And so, I pulled back on flipping homes, and maybe I actually went to a higher-end home during those periods because I knew I was going to be taking longer. And so, you just kind of, again, have to adapt a little bit. But project management is absolutely key on protecting your dollar and then your investment and making sure they go smoothly.
Josh Cantwell: No question.
Jennifer Barner: I didn’t get into changing the structure of the home because then, you’re getting the city involved in licensing and inspections from there. That slows down your process and you’re taking dollars out of your own pockets every time you have to have something inspected by the city. So, I made sure I operated in areas that were cosmetic in nature, that I could do updates that didn’t require inspections. I could do it on my timeline. And I just made sure I had as many contractors in the property as at one time so that I could keep the project going as fast as possible.
Josh Cantwell: Yeah, there’s so much there that correlates and mirrors what we do. So, there’s a couple of things our audience hears from that. One is that actually, things got probably easier as you scaled, like doing one or two or your first five deals was probably harder. But you got to 28 because you scaled and then you were able to give those contractors more work, so they were there more often with you, the same vendors, more work. You were buying the same materials. You probably got them delivered. You got priority pricing and priority treatment because you were buying and doing more.
We do the same thing, which means like, because we’re at scale and we’re turning hundreds and hundreds of units a year, we’re kind of a medium value-add company. And so, like last year, we spent $6 million on capital improvements in all apartments. So, those are like $5,000 turns to $10,000 turns at a time and $6 million worth, right? So, we got priority pricing because we were at scale. That’s exactly what you said. Going to the meetings, meeting vendors, that’s critical. You mentioned that. We believe in that. Making sure that you secret shop your properties or have times where you’re on site every Monday, Thursday. We do the same thing.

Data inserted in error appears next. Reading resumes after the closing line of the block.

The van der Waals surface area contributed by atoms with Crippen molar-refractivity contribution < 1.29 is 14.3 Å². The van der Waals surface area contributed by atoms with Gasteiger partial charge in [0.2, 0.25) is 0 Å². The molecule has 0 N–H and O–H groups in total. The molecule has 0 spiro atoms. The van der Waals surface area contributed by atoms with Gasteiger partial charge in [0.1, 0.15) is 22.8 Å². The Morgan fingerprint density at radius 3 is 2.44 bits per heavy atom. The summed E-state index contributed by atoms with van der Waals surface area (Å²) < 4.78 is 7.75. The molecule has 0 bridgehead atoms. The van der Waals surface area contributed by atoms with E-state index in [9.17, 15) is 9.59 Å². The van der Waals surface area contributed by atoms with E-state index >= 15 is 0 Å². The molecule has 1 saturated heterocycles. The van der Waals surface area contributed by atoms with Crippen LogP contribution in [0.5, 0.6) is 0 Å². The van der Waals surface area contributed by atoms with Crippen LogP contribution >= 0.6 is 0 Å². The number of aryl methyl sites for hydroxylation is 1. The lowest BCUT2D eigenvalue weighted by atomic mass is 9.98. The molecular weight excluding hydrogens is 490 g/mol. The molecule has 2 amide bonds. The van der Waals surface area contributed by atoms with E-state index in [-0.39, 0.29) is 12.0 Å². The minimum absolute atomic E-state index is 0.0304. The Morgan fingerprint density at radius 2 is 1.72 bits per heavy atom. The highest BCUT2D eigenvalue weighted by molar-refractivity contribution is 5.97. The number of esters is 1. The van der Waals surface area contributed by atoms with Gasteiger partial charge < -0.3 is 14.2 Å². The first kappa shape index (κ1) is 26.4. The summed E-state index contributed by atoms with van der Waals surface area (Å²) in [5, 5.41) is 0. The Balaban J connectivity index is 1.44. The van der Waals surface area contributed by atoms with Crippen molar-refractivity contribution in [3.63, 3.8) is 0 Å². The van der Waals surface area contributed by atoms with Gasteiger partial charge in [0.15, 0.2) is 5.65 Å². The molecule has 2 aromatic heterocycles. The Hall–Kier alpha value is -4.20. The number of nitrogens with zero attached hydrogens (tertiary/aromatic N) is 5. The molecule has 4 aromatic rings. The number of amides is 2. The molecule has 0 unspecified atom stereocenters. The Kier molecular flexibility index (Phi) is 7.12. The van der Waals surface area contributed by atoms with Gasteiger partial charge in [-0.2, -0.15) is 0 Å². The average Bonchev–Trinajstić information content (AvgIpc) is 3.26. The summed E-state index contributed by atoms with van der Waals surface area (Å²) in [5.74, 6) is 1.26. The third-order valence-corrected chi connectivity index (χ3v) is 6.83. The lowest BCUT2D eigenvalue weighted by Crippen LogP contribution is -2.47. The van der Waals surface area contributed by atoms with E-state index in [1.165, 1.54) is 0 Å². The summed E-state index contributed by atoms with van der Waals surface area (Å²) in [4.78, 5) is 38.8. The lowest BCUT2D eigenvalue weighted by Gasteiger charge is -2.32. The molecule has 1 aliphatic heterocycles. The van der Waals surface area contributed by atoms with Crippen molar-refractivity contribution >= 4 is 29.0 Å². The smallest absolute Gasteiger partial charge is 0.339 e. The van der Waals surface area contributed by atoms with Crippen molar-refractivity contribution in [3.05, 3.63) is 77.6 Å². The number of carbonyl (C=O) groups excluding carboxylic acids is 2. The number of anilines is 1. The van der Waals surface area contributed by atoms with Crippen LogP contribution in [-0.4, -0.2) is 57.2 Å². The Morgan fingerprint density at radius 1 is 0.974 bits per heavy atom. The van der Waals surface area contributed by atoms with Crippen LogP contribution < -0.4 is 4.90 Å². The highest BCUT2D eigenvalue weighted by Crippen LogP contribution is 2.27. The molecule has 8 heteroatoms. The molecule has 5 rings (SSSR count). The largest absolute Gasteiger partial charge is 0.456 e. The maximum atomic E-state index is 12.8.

I’m a CEO of a company that has a $300 million portfolio. Most of my other property managers are like, we never see the CEO. Like, that’s why they’re not as profitable as we are because I have a personal conviction that that is the secret sauce. If I see it, I can intelligently talk about it. I’m not taking somebody else’s advice for it.
The other thing you mention, which I just had a call on this yesterday with my mastermind group and I was explaining about not manufacturing a crisis but manufacturing deadlines. And sometimes, deadlines create crisis that you have to meet, you have to match. You have to be there. And so, I love creating deadlines that are firm. So, I’ll host events at my buildings just so our team knows the building has to be in perfect condition because there’s a bunch of people coming. Or I’ll tell my team I’m bringing an investor onto this property on this date. So, all this other CapEx stuff or all these lease-ups that we have to do has to be done by that date because this person’s coming to look at it, right?